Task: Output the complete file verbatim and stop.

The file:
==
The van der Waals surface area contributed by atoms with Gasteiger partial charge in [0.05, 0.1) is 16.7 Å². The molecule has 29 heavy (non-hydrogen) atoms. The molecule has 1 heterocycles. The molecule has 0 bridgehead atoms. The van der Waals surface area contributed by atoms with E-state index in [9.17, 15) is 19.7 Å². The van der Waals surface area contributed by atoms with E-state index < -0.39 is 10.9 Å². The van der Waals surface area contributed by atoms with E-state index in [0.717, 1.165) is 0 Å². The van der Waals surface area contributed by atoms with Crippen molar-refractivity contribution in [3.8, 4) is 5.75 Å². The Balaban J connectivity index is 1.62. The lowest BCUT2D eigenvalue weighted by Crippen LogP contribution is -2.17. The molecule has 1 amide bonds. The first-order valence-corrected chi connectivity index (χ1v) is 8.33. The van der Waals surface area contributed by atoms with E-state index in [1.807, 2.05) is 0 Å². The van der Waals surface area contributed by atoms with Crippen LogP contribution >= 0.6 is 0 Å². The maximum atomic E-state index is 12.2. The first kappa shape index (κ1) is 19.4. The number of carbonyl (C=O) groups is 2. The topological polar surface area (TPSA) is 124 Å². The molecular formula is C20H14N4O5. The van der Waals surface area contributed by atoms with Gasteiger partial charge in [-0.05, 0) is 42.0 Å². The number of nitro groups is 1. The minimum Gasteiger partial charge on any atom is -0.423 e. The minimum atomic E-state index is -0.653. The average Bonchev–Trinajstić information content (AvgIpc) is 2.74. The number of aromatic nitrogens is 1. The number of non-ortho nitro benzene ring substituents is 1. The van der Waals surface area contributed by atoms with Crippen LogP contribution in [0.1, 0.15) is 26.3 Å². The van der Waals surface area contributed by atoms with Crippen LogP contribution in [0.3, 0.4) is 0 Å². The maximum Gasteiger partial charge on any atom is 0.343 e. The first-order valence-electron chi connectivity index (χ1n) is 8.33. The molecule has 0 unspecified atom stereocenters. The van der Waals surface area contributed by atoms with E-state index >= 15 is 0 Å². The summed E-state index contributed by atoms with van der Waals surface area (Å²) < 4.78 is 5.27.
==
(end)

The van der Waals surface area contributed by atoms with Gasteiger partial charge in [0.05, 0.1) is 16.7 Å². The molecule has 29 heavy (non-hydrogen) atoms. The molecule has 1 heterocycles. The molecule has 0 bridgehead atoms. The van der Waals surface area contributed by atoms with E-state index in [9.17, 15) is 19.7 Å². The van der Waals surface area contributed by atoms with E-state index < -0.39 is 10.9 Å². The van der Waals surface area contributed by atoms with E-state index in [0.717, 1.165) is 0 Å². The van der Waals surface area contributed by atoms with Crippen molar-refractivity contribution in [3.8, 4) is 5.75 Å². The Balaban J connectivity index is 1.62. The lowest BCUT2D eigenvalue weighted by Crippen LogP contribution is -2.17. The molecule has 1 amide bonds. The first-order valence-corrected chi connectivity index (χ1v) is 8.33. The van der Waals surface area contributed by atoms with E-state index in [1.807, 2.05) is 0 Å². The van der Waals surface area contributed by atoms with Crippen LogP contribution >= 0.6 is 0 Å². The maximum atomic E-state index is 12.2. The first kappa shape index (κ1) is 19.4. The number of carbonyl (C=O) groups is 2. The topological polar surface area (TPSA) is 124 Å². The molecular formula is C20H14N4O5. The van der Waals surface area contributed by atoms with Gasteiger partial charge in [-0.05, 0) is 42.0 Å². The number of nitro groups is 1. The minimum Gasteiger partial charge on any atom is -0.423 e. The minimum atomic E-state index is -0.653. The average Bonchev–Trinajstić information content (AvgIpc) is 2.74. The number of aromatic nitrogens is 1. The number of non-ortho nitro benzene ring substituents is 1. The van der Waals surface area contributed by atoms with Crippen LogP contribution in [0.1, 0.15) is 26.3 Å². The van der Waals surface area contributed by atoms with Crippen LogP contribution in [0.3, 0.4) is 0 Å². The maximum Gasteiger partial charge on any atom is 0.343 e. The first-order valence-electron chi connectivity index (χ1n) is 8.33. The molecule has 0 unspecified atom stereocenters. The van der Waals surface area contributed by atoms with E-state index >= 15 is 0 Å². The summed E-state index contributed by atoms with van der Waals surface area (Å²) < 4.78 is 5.27.